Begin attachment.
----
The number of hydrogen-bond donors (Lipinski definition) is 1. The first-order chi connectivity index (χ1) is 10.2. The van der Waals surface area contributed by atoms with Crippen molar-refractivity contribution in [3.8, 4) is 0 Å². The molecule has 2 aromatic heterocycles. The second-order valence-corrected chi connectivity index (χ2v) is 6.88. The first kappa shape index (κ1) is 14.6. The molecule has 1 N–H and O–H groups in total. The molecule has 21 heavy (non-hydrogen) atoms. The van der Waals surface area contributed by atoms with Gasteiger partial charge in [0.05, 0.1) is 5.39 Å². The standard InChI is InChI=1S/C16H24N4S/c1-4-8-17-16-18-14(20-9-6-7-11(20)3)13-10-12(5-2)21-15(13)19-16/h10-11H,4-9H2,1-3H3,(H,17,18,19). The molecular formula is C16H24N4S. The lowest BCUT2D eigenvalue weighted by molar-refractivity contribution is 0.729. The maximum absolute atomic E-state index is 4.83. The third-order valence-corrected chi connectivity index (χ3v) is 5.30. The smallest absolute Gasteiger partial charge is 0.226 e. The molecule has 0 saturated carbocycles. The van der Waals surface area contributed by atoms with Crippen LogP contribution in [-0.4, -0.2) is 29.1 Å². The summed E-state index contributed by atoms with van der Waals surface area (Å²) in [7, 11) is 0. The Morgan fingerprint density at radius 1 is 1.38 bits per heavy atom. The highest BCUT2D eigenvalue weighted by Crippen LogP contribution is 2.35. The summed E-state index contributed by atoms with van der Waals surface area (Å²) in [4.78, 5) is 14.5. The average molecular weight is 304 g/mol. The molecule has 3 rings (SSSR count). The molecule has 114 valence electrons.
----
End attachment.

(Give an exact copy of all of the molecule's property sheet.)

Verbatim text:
The number of hydrogen-bond donors (Lipinski definition) is 1. The first-order chi connectivity index (χ1) is 10.2. The van der Waals surface area contributed by atoms with Crippen molar-refractivity contribution in [3.8, 4) is 0 Å². The molecule has 2 aromatic heterocycles. The second-order valence-corrected chi connectivity index (χ2v) is 6.88. The first kappa shape index (κ1) is 14.6. The molecule has 1 N–H and O–H groups in total. The molecule has 21 heavy (non-hydrogen) atoms. The van der Waals surface area contributed by atoms with Gasteiger partial charge in [0.05, 0.1) is 5.39 Å². The standard InChI is InChI=1S/C16H24N4S/c1-4-8-17-16-18-14(20-9-6-7-11(20)3)13-10-12(5-2)21-15(13)19-16/h10-11H,4-9H2,1-3H3,(H,17,18,19). The molecular formula is C16H24N4S. The lowest BCUT2D eigenvalue weighted by molar-refractivity contribution is 0.729. The maximum absolute atomic E-state index is 4.83. The third-order valence-corrected chi connectivity index (χ3v) is 5.30. The smallest absolute Gasteiger partial charge is 0.226 e. The molecule has 0 saturated carbocycles. The van der Waals surface area contributed by atoms with Crippen LogP contribution in [-0.4, -0.2) is 29.1 Å². The summed E-state index contributed by atoms with van der Waals surface area (Å²) in [7, 11) is 0. The Morgan fingerprint density at radius 1 is 1.38 bits per heavy atom. The highest BCUT2D eigenvalue weighted by Crippen LogP contribution is 2.35. The summed E-state index contributed by atoms with van der Waals surface area (Å²) in [4.78, 5) is 14.5. The average molecular weight is 304 g/mol. The molecule has 3 rings (SSSR count). The molecule has 114 valence electrons.